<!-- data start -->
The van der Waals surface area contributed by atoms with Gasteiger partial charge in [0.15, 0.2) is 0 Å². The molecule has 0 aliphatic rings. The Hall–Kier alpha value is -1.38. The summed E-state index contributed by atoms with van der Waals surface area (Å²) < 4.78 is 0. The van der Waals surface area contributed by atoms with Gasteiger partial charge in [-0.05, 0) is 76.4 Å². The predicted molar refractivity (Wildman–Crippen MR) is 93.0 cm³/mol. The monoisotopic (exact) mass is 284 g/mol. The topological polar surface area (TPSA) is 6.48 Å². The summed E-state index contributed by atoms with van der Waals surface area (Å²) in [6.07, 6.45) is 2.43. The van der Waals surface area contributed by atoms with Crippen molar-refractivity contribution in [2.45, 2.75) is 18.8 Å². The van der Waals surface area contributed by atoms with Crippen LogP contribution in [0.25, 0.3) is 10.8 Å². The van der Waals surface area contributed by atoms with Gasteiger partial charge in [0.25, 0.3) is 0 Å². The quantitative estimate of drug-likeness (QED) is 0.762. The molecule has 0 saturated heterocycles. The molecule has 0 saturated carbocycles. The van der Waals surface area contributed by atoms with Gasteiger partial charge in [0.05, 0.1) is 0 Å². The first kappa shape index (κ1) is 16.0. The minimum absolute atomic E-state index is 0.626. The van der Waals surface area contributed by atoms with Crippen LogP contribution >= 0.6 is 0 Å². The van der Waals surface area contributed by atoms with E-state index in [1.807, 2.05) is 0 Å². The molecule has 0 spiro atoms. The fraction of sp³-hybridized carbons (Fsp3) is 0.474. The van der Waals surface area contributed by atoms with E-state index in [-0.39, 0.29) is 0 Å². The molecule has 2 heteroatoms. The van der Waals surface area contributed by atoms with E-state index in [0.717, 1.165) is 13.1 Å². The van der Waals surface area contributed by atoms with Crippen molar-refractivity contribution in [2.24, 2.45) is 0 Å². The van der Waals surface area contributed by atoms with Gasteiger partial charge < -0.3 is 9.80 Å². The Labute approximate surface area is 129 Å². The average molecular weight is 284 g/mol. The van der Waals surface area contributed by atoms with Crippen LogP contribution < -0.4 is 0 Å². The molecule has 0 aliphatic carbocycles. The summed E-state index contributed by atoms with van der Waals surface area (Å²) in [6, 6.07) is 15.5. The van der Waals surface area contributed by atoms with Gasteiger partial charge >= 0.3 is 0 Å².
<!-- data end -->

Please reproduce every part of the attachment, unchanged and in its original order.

The van der Waals surface area contributed by atoms with Gasteiger partial charge in [0.15, 0.2) is 0 Å². The molecule has 0 aliphatic rings. The Hall–Kier alpha value is -1.38. The summed E-state index contributed by atoms with van der Waals surface area (Å²) < 4.78 is 0. The van der Waals surface area contributed by atoms with Gasteiger partial charge in [-0.05, 0) is 76.4 Å². The predicted molar refractivity (Wildman–Crippen MR) is 93.0 cm³/mol. The monoisotopic (exact) mass is 284 g/mol. The topological polar surface area (TPSA) is 6.48 Å². The summed E-state index contributed by atoms with van der Waals surface area (Å²) in [6.07, 6.45) is 2.43. The van der Waals surface area contributed by atoms with Crippen molar-refractivity contribution in [2.45, 2.75) is 18.8 Å². The van der Waals surface area contributed by atoms with Crippen LogP contribution in [0.25, 0.3) is 10.8 Å². The van der Waals surface area contributed by atoms with Gasteiger partial charge in [0.25, 0.3) is 0 Å². The quantitative estimate of drug-likeness (QED) is 0.762. The molecule has 0 saturated heterocycles. The molecule has 0 saturated carbocycles. The van der Waals surface area contributed by atoms with Gasteiger partial charge in [0.05, 0.1) is 0 Å². The first kappa shape index (κ1) is 16.0. The minimum absolute atomic E-state index is 0.626. The van der Waals surface area contributed by atoms with Crippen LogP contribution >= 0.6 is 0 Å². The van der Waals surface area contributed by atoms with E-state index in [1.807, 2.05) is 0 Å². The molecule has 0 spiro atoms. The fraction of sp³-hybridized carbons (Fsp3) is 0.474. The van der Waals surface area contributed by atoms with E-state index in [-0.39, 0.29) is 0 Å². The molecule has 2 heteroatoms. The van der Waals surface area contributed by atoms with E-state index in [0.717, 1.165) is 13.1 Å². The van der Waals surface area contributed by atoms with Crippen molar-refractivity contribution in [2.24, 2.45) is 0 Å². The van der Waals surface area contributed by atoms with Gasteiger partial charge < -0.3 is 9.80 Å². The Labute approximate surface area is 129 Å². The average molecular weight is 284 g/mol. The van der Waals surface area contributed by atoms with Crippen LogP contribution < -0.4 is 0 Å². The molecule has 0 aliphatic carbocycles. The summed E-state index contributed by atoms with van der Waals surface area (Å²) in [6, 6.07) is 15.5. The van der Waals surface area contributed by atoms with Gasteiger partial charge >= 0.3 is 0 Å².